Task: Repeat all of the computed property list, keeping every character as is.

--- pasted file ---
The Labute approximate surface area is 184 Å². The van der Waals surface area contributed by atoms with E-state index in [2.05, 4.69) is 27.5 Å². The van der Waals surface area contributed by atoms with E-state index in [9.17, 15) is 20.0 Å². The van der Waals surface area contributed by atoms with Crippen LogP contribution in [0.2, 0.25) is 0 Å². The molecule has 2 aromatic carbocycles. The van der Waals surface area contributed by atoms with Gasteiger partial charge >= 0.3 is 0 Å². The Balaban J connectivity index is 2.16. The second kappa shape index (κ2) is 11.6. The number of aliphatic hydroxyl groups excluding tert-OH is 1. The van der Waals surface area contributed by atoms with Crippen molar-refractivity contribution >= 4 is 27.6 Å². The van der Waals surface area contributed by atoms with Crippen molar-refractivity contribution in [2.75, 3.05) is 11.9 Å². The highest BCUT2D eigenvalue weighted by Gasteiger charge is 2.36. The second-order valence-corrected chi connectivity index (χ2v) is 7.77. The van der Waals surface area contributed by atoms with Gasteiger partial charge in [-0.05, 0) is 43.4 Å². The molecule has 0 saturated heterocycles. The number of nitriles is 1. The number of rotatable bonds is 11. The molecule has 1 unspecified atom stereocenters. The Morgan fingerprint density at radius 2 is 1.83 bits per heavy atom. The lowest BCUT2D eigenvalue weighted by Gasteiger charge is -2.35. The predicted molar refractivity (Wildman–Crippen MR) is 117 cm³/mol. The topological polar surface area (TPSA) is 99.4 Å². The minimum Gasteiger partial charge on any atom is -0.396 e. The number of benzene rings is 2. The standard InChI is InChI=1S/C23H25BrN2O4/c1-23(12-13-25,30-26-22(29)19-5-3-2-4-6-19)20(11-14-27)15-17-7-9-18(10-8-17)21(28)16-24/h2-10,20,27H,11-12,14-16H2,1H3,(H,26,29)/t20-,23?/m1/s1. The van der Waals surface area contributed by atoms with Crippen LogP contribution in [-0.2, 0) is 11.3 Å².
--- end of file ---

The Labute approximate surface area is 184 Å². The van der Waals surface area contributed by atoms with E-state index in [2.05, 4.69) is 27.5 Å². The van der Waals surface area contributed by atoms with E-state index in [9.17, 15) is 20.0 Å². The van der Waals surface area contributed by atoms with Crippen LogP contribution in [0.2, 0.25) is 0 Å². The molecule has 2 aromatic carbocycles. The van der Waals surface area contributed by atoms with Gasteiger partial charge >= 0.3 is 0 Å². The Balaban J connectivity index is 2.16. The second kappa shape index (κ2) is 11.6. The number of aliphatic hydroxyl groups excluding tert-OH is 1. The van der Waals surface area contributed by atoms with Crippen molar-refractivity contribution >= 4 is 27.6 Å². The van der Waals surface area contributed by atoms with Crippen molar-refractivity contribution in [2.75, 3.05) is 11.9 Å². The highest BCUT2D eigenvalue weighted by Gasteiger charge is 2.36. The second-order valence-corrected chi connectivity index (χ2v) is 7.77. The van der Waals surface area contributed by atoms with Gasteiger partial charge in [-0.05, 0) is 43.4 Å². The molecule has 0 saturated heterocycles. The number of nitriles is 1. The number of rotatable bonds is 11. The molecule has 1 unspecified atom stereocenters. The Morgan fingerprint density at radius 2 is 1.83 bits per heavy atom. The lowest BCUT2D eigenvalue weighted by Gasteiger charge is -2.35. The predicted molar refractivity (Wildman–Crippen MR) is 117 cm³/mol. The topological polar surface area (TPSA) is 99.4 Å². The minimum Gasteiger partial charge on any atom is -0.396 e. The number of benzene rings is 2. The standard InChI is InChI=1S/C23H25BrN2O4/c1-23(12-13-25,30-26-22(29)19-5-3-2-4-6-19)20(11-14-27)15-17-7-9-18(10-8-17)21(28)16-24/h2-10,20,27H,11-12,14-16H2,1H3,(H,26,29)/t20-,23?/m1/s1. The van der Waals surface area contributed by atoms with Crippen LogP contribution in [-0.2, 0) is 11.3 Å².